Orla O'Connor: 'A chance to set the standard in tackling violence against women'
While violence against women remains at epidemic levels, another year has passed in which Ireland has not stepped up to the plate to protect women.
In 2018, domestic and sexual violence was rarely out of the headlines, from the #MeToo movement to the Google walkout protesting against sexual harassment.
In Ireland, we saw widespread protests about the prosecution system and its need to better support victims of rape and other sexual violence.
There has been some progress. There is a review of the prosecution process in cases of sexual violence, an important step on the road to a prosecution process which supports the victims of violence against women and which holds the perpetrators to account, while respecting the rights of the accused.
The offence of coercive control is on the statute books from January with the commencement of the new domestic violence legislation, while the Central Statistics Office will now be responsible for producing data on sexual violence in Ireland, and the national introduction of Garda divisional protective services units has begun.
The context has changed in Ireland, with a wave of women speaking out against domestic and sexual violence, powerfully sharing their stories. Yet, while there has been progress, we are desperately missing a strategic approach to tackling violence against women.
This is largely due to the fact Ireland has not yet ratified the Council of Europe Convention on Preventing and Combating Violence against Women and Domestic Violence, or the Istanbul Convention.
Women in Ireland are still being killed in their own homes, more than half by a partner or an ex-partner.
We have only one-third of the refuge spaces recommended by the Council of Europe. And while a second Savi (Sexual Abuse and Violence in Ireland) report is welcome, we will have to wait five years before its publication.
Implementing the Istanbul Convention is critical if we are to match our response to the scale and the complexity of violence against women. It is no longer acceptable for women to receive such a weak State response.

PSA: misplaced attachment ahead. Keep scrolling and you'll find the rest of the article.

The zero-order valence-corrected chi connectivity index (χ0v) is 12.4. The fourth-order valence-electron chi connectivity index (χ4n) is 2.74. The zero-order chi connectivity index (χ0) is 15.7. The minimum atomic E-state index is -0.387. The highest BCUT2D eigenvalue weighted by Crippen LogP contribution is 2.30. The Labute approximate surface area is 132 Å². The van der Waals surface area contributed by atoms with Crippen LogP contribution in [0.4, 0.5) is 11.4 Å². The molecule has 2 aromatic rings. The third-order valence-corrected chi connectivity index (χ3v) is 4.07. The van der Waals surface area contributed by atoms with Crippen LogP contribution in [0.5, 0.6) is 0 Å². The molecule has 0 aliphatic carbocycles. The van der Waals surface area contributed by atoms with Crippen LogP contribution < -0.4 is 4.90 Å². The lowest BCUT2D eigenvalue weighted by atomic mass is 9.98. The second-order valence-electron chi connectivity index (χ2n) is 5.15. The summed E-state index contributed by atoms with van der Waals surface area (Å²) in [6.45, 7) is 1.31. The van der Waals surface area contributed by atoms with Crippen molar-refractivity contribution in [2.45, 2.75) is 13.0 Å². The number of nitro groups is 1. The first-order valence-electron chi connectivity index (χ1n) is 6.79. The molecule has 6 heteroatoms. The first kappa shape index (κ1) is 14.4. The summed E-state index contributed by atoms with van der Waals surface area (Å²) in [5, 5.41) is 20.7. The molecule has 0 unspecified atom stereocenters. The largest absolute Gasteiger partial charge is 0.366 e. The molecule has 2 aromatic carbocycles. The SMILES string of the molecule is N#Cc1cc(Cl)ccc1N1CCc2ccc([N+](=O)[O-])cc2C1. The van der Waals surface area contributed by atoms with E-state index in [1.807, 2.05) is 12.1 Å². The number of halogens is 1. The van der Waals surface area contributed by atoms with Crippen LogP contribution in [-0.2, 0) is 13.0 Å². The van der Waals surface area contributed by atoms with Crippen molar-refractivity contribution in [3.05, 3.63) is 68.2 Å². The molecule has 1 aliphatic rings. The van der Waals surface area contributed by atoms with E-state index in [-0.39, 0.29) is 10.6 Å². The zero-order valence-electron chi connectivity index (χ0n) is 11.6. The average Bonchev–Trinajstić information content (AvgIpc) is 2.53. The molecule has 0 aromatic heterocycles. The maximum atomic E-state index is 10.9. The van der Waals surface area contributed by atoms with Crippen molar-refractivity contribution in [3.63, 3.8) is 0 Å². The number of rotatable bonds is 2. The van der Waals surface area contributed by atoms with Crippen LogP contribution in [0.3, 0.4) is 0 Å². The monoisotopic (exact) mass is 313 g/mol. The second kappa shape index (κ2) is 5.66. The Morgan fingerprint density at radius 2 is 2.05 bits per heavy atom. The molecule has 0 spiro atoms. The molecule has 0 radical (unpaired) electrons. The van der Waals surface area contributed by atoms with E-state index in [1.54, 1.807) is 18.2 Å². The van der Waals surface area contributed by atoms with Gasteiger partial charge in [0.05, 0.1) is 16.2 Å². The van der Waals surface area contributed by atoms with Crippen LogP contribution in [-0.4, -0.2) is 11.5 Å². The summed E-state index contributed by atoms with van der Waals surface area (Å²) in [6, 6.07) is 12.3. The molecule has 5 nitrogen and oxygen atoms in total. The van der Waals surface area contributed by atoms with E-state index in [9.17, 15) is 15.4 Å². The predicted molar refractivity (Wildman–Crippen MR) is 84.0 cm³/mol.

It is the obligation of the State to fully address violence against women in all its forms and to take measures to prevent this violence, protect victims and prosecute perpetrators. Failure to do so would make it the responsibility of the State.
Next year presents us with a once-in-a-lifetime opportunity to answer the #MeToo chorus in Ireland, and ensure we achieve the gold standard of protection and support for women.
What we need is real political leadership on this issue. Justice and Equality Minister Charlie Flanagan must outline the steps that he will take to ensure that Ireland ratifies the convention without delay, and that we meet the standards of the convention.
This must include the involvement of frontline providers, communities and affected women in the monitoring process, to ensure that the convention works for women.
This would also enable women's groups to press for convictions of offences which have not been properly prosecuted, such as marital rape, and would aid the prosecution of new offences of coercive control and digital stalking.
The National Women's Council of Ireland is preparing for full monitoring of the Istanbul Convention from a women-centred perspective.
Across the world, women are speaking out against violence, and Ireland has a chance to be a world leader in setting international standards to prevent, protect against and prosecute violence against women. Let's meet this challenge.
Orla O'Connor is director of the National Women's Council of Ireland, and chair of the Irish Observatory on Violence Against Women, which is holding an event this Friday, 'Creating a Safer Ireland for Women'. More information on nwci.ie